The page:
Pastor Robert Madu said that while praying, he felt God saying to him: “I have big things in store for you but you’ll never be able to handle the big things because it takes the smallest things to offend you.”

It is in the nature of Jesus to offend you.

(He is the Way, the Truth, and the Life, and the truth has a tendency to be offensive–John 14:6) — (Nick: Jesus was a stumbling block/scandal/offensive to the Jews because he told them they were whitewashed tombs that looked good on the outside but were full of dead things on the inside–Matthew 23:27 and 1 Corinthians 1:23.)

Jesus might be putting a miracle on the other side of an offense for you to get over.

You don’t get offended in isolation. Getting offended by Jesus means you’re in a relationship with Jesus. That’s a good thing!

It would take a lot of courage for a Canaanite women walk up to Jesus, who was a Jew–but she was desperate–the devil was messing with her daughter.

STUMBLING BLOCKS: (1) being ignored, (2) institutions, (3) insignificance, (4) being insulted.

Stumbling Block #1: Being Ignored

Jesus did not answer a word.

the first half of Matthew 15:23, NIV

When the woman begs Jesus for help, at first he does not reply.

The pain of being ignored is worse than the pain of being rejected.

If you reject me, at least I know you feel. But if you read my text and you don’t respond, that’s even worse!

We have an incessant need to be acknowledged. (Nick: Case in point: Social media.)

Stumbling Block #2: Institutions

His disciples came to him and urged him, “Send her away, for she keeps crying out after us.”

the second half of Matthew 15:23, NIV, emphasis mine

Us = They think she’s calling after them but she’s really just calling after Jesus.

Have you ever been offended by people in the church?

The disciples show that sometimes the offense doesn’t come from Jesus, but from the people that bear his name.

Never project the nature of man onto the character of God. (Hebrews 13:5 — “I will never leave you nor forsake you.”)

If you stay, God will speak.

Stumbling Block #3: Insignificance

[Jesus] answered, “I was sent only to the lost sheep of Israel.”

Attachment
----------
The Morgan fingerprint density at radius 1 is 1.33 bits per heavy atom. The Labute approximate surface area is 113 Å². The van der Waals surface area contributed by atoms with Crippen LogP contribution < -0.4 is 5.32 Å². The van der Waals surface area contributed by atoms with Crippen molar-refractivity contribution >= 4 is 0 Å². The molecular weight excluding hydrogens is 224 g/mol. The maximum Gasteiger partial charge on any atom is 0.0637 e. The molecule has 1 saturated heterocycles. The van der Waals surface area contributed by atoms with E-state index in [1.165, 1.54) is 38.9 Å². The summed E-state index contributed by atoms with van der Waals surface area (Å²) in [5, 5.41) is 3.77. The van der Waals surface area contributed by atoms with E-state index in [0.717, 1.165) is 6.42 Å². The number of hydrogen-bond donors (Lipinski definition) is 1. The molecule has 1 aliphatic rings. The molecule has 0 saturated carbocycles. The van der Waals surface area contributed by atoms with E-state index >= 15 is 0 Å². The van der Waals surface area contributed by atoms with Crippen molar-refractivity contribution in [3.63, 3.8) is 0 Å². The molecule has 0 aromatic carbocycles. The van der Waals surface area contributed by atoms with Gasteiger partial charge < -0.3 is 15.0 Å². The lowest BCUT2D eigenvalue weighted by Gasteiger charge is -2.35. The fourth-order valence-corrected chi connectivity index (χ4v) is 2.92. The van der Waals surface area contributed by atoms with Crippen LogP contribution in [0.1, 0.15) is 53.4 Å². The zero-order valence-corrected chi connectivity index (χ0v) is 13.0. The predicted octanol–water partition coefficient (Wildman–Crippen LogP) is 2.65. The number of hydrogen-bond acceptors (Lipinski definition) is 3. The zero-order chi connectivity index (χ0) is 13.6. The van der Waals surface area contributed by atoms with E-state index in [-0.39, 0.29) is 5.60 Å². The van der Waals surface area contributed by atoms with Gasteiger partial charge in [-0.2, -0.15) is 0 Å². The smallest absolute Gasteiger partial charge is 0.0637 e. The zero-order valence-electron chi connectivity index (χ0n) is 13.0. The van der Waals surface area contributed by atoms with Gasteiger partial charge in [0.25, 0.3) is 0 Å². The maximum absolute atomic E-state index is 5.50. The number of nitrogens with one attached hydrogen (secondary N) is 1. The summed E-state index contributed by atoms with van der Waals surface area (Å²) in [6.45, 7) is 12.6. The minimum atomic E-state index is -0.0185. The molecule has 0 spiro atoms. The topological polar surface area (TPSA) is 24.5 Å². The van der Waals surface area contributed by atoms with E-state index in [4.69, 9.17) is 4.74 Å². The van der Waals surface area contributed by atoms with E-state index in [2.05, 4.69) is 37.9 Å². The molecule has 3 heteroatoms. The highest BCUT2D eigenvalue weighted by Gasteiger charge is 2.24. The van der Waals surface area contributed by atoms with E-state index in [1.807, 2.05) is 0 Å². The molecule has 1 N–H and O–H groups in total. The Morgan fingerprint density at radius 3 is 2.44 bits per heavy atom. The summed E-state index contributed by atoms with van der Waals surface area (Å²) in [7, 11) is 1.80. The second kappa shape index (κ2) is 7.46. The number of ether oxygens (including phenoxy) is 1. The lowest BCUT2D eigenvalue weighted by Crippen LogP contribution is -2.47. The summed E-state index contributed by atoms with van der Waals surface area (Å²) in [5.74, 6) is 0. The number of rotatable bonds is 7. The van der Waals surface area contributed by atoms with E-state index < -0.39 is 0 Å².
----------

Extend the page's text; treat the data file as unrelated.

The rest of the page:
Matthew 15:24, NIV

Offenses are like lenses–I only see my situation through the lens of my offense. “Lord, help me to see things the way they truly are.”

There’s a difference between precedence and insignificance. He gives an illustration of a sprained ankle and a gunshot wound in an emergency room. Are either one of them insignificant? Who gets precedence? “Your urgency is not my emergency.”

Narcissism leads to offense about things that aren’t even about you.

The woman came and knelt before him. “Lord, help me!” she said.

Matthew 15:25, NIV

The woman changed her posture: “Just help me.” She worshiped.

Stumbling Block #4: Being Insulted

26 He replied, “It is not right to take the children’s bread and toss it to the dogs.”

27 “Yes it is, Lord,” she said. “Even the dogs eat the crumbs that fall from their master’s table.”

Matthew 15:26-27, NIV

Pastor Robert says the use of the word “dog” here is like a pet dog, not a wild dog. While a dog is still a dog, a wild dog has no place, but a pet dog does. A pet dog gets to come home with the Master.

(Nick: I am no Greek scholar but in looking up the Greek words for “dog” in this passage and other New Testament passages, here’s what I found: The word “dog” is used in a mostly negative way, e.g. in Philippians 3:2, “Watch out for those dogs, those evildoers,” and the Greek word there is kyon. But in the passage above, Jesus uses the term kynarion, the diminutive form of kyon, which means “little dog”–I don’t know if that means size or age, but this version of “dog” is used only in this story.)

Turn your stumbling blocks into stepping stones.

She got over her offenses and received her miracle.